The Stag Stalking Season - Kit Yourself Out!

On the 1st July the red deer stag stalking season opens in Scotland. Farlows shooting expert James Smart will take you through some important guidelines for a comfortable and successful day out on the hill.

Stalking a wild red stag on a Scottish mountainside is one of the most iconic images in fieldsports. It’s a sport where a sense of history is always apparent. As well as the excitement of the sport you will also be able to enjoy some of the most spectacular and majestic scenery the UK has to offer.

The stag is an emblem of wild places and hunting them in this setting is a true privilege. While carefully picking your way through blanket bog and heather or crawling along stream beds you could be in the 19th or 21st century, nothing apart from the rifle and clothing has changed or will change for a very long time.

Stalking is very important to the continued health of the deer population and careful management will ensure the best and healthiest beasts prosper in numbers that the land can comfortably support. Stalking allows this important aspect to be funded on many Highland estates.

The pursuit of the UK’s largest land mammal is an amazing experience and one which you will want to be prepared for. On the presumption that you will be accompanied by a stalker, I will not run into rifle safety or the art of stalking. The best piece of advice here is to listen to the stalker and do exactly what you’re told. If you are new to stalking you will likely be taken to a practice target before going on the hill to check your accuracy and gun handling.

The season for Scottish stags runs from the 1st July to the 20th October. The Hind season is from the 21st October until the 15th February.

Stag Stalking Succeed! Stalking in the Scottish Highlands

One advantage that we do have over our 19th century predecessors is the advent of technical clothing. The climate on the hill can change very quickly so you will need a system of layered clothing that can be adapted to suit changing conditions. Waterproof breathable membranes and lightweight materials have been adopted readily into this traditional setting.

What I will do is run through the gear needed for a successful day on the hill - starting at the feet you will need:

Walking boots: A good pair of waterproof over-ankle boots is essential to eliminate the risk of turning an ankle on uneven terrain – Harkila Pro Hunter (coming soon!)

Socks: These must be suitable for use with Gore-tex products. Technical socks wick moisture and heat away from your feet i.e, the Dubarry Technical Socks or Brasher Mohair Long Socks if wearing breeks.

Breeks: At Farlows we stock a range of tweed breeks - including breeks with waterproof membranes ideal for wet ground when crawling i.e. the Sealand Woodcock Breeks

Gaiters: If wearing breeks on the hill it is essential to team them up with gaiters these cover the lower half of the leg providing a tough waterproof layer that also resists ticks.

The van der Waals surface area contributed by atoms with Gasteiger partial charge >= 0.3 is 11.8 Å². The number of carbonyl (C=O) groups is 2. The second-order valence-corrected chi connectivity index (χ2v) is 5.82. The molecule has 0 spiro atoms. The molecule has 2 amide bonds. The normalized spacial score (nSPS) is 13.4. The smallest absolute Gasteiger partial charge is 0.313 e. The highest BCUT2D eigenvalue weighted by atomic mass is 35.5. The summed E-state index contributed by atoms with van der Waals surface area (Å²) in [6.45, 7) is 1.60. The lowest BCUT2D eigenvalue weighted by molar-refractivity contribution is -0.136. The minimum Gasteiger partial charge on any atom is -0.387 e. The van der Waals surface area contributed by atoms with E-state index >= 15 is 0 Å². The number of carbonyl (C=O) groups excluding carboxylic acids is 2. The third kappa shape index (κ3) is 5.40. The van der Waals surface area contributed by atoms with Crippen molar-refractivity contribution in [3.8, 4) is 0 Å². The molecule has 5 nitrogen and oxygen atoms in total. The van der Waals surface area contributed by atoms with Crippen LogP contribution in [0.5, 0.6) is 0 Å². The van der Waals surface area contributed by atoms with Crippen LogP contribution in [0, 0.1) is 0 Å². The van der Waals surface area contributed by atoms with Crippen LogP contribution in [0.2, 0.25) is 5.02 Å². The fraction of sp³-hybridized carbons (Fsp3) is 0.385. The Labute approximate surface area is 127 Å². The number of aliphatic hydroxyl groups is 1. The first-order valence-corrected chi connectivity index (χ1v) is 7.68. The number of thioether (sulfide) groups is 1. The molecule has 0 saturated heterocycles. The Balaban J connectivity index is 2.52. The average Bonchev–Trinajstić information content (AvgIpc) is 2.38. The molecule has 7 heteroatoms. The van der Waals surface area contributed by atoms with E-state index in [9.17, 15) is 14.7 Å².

Trousers: Harkila Pro-hunter Trousers and Sealand Woodcock Trousers are perfect. These are waterproof trousers not over-trousers i.e. worn in their own right. These have waterproof breathable membranes and tough outers making them ideal for crawling or kneeling on rocky and wet ground.

Overtrousers: These can be put in a kit bag and put on in the event of bad weather. Especially good when not wearing waterproof breeks or trousers. Schoffel Saxby - these pack up very small into their own pocket. Seeland Crieff - these unzip from top to bottom and can be taken off or on easily over boots. Schoffel Ptarmigan - a tough Cordura outer makes these very hard wearing.

Shirt: Comfort and mottled colours are the name of the game. The Sealand Burley Shirt is a great value example. The Harkila Trecking Shirt is made with bamboo fibres making it lightweight and breathable.

Jumpers and Fleeces: With a waterproof shell jacket in your bag incase of rain this may be the only outer layer that you need. Harkila Annaboda - complete with a Gore-tex windstopper lining. Laksen Wood - also with a windproof membrane. Armless fleeces are a good idea if going under a jacket so that movement is not restricted such as the Schoffel Oakham.

Jacket: Harkila Pro Hunter, an extremely well constructed jacket with a tough Cordura outer and a Gore-tex membrane. Depending on the season and the weather forecast you may opt to take a lightweight shell jacket which can fit easily into a kit bag such as the Schoffel Ketton.

Hat: A traditional tweed flat cap is still probably the best way to keep your head dry and break up your profile. Or the Seeland Woodcock Flat Cap with a waterproof membrane.

Bag: A small bag for carrying your ‘piece’ (Scottish term for a sandwich), waterproof trousers and binoculars. The Millican Rob Bag or Hardy Aln Bag are ideal choices.

If you'd like to find out more, please call the store on 0207 484 1000 and ask to speak to a member of the shooting team or simply leave your questions in the comments area below!

Don't forget to discover all the deer stalking clothing & equipment that Farlows offer »